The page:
One more thing, and this really isn't the thing that anyone likes to emphasize, but it's true:  Pennsylvania's importance in the overall scheme of things for national elections has been in decline for a long time.   Beginning in 1960, the Keystone State lost two electoral votes with every census until the last, when it only lost one.  That's a lot of electoral votes, and the changing demographic of the state makes those votes increasingly urban, diverse and...Democratic.   So Mitt Romney isn't just whistling in the dark, he's looking for a blip that goes against a lot of historic trends, and a short-term surge of mythopoeic proportions.

Not gonna happen, sorry.

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Look at this.   I mean, seriously, look and listen to this.  

This is five guys back in 1973, just five guys, but just so much happening musically and visually during 26 minutes or so.   It's not a single, it's not a rock opera per se, but it's a piece of music that's organic, ever-shifting, with recurring themes and development.   Visually, it's still arresting: the costumes, the stagecraft, the instrumentals that engage as the stage goes dark, allowing lead vocalist Peter Gabriel time to metamorphize into something new and weird.   It's damn entertaining, but there's also a serious attempt to play with William Blake and related subject matter.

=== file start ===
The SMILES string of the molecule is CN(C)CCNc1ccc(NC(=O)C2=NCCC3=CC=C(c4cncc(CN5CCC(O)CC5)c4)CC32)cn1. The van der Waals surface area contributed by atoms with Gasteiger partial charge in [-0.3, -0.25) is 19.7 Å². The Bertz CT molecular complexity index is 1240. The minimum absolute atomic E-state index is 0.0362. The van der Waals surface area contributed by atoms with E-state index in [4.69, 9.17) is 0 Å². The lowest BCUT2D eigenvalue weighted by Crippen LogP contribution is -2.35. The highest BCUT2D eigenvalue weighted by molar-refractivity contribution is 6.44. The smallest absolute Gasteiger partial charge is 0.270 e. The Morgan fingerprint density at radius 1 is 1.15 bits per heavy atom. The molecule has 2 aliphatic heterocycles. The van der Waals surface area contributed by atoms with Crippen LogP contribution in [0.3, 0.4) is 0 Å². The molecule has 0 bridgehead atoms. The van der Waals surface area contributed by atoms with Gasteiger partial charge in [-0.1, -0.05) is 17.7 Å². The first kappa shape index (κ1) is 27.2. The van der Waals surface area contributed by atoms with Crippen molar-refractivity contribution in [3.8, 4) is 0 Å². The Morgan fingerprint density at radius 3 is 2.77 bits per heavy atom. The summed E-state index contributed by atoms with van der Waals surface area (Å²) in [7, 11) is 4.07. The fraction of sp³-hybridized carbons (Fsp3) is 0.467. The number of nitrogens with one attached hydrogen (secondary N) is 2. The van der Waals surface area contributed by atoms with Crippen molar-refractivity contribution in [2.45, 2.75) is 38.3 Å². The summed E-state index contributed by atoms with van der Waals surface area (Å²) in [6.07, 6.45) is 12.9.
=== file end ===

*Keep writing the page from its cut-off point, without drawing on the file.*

The thing begins with something that sounds like a joke.   It's whimsical at first, but there's something unnerving, too:  a pastorale, all earthy and concerned with reproduction, but also a feast of crows assembled from the wreckage of a great battle.   Disturbingly, it seems that the author of this feast is the "mighty One" that slays with the sword that comes out of his mouth....which, it turns out, looks very much like a black light, wielded as one might carry a crucifix.  Yeah, it's weird and wonderful.  I sure would like to have a shot at playing the whole thing some time.

Make no mistake, it would take a bit of doing. You need an outstanding drummer to handle the tempo changes and odd meters (2+2+2+3 vs. 3+3+3 at times).

You need a keyboardist who can play two rigs at the same time, and do a reasonably good job of aping the Mellotron sounds and organ registrations (particularly difficult: an instrumental that builds out of the rhythm of a Leslie speaker at a certain speed and level of overdrive).

 You either need two players to cover the bass and rhythm guitar parts like Mike Rutherford, or you can have a double-neck guitar and sit next to a pair of bass pedals.    I mean, those kind of guys have just got to be falling out of the woodwork, common as church mice, right?

Your other guitarist needs to be pretty versatile, playing little filigree work as one of either two or three guys on acoustic 12-strings, but also able to do the volume knob business and finger-tapping on the electric. Oh, and you need a vocalist who is a showman who can also play the flute.

I'm game if anyone else is.